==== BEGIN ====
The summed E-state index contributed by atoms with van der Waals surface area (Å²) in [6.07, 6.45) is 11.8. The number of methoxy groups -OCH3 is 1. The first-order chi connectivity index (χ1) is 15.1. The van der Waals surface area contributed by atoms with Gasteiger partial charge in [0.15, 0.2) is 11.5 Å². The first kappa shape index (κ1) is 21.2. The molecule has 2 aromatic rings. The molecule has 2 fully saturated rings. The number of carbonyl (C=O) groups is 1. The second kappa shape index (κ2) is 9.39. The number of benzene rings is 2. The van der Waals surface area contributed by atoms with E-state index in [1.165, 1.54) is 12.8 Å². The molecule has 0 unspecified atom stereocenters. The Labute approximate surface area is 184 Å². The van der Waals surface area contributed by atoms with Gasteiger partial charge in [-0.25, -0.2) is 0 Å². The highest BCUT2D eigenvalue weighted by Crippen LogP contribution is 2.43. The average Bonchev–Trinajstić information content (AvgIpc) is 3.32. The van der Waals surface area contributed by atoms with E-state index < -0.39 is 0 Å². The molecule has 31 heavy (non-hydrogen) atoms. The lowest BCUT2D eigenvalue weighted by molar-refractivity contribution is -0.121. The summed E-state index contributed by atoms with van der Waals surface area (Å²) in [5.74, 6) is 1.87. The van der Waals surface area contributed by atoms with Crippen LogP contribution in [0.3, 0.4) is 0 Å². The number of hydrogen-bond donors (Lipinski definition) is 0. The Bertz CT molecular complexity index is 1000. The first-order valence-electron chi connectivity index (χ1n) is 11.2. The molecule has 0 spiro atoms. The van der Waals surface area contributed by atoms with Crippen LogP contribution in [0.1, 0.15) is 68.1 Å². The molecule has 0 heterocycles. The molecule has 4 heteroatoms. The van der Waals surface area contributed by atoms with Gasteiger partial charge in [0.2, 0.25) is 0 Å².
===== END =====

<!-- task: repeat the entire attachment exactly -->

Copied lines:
The summed E-state index contributed by atoms with van der Waals surface area (Å²) in [6.07, 6.45) is 11.8. The number of methoxy groups -OCH3 is 1. The first-order chi connectivity index (χ1) is 15.1. The van der Waals surface area contributed by atoms with Gasteiger partial charge in [0.15, 0.2) is 11.5 Å². The first kappa shape index (κ1) is 21.2. The molecule has 2 aromatic rings. The molecule has 2 fully saturated rings. The number of carbonyl (C=O) groups is 1. The second kappa shape index (κ2) is 9.39. The number of benzene rings is 2. The van der Waals surface area contributed by atoms with E-state index in [1.165, 1.54) is 12.8 Å². The molecule has 0 unspecified atom stereocenters. The Labute approximate surface area is 184 Å². The van der Waals surface area contributed by atoms with Gasteiger partial charge in [-0.25, -0.2) is 0 Å². The highest BCUT2D eigenvalue weighted by Crippen LogP contribution is 2.43. The average Bonchev–Trinajstić information content (AvgIpc) is 3.32. The van der Waals surface area contributed by atoms with E-state index < -0.39 is 0 Å². The molecule has 31 heavy (non-hydrogen) atoms. The lowest BCUT2D eigenvalue weighted by molar-refractivity contribution is -0.121. The summed E-state index contributed by atoms with van der Waals surface area (Å²) in [5.74, 6) is 1.87. The van der Waals surface area contributed by atoms with Crippen LogP contribution in [0.3, 0.4) is 0 Å². The number of hydrogen-bond donors (Lipinski definition) is 0. The Bertz CT molecular complexity index is 1000. The first-order valence-electron chi connectivity index (χ1n) is 11.2. The molecule has 0 spiro atoms. The van der Waals surface area contributed by atoms with Crippen LogP contribution in [0.1, 0.15) is 68.1 Å². The molecule has 0 heterocycles. The molecule has 4 heteroatoms. The van der Waals surface area contributed by atoms with Gasteiger partial charge in [0.2, 0.25) is 0 Å².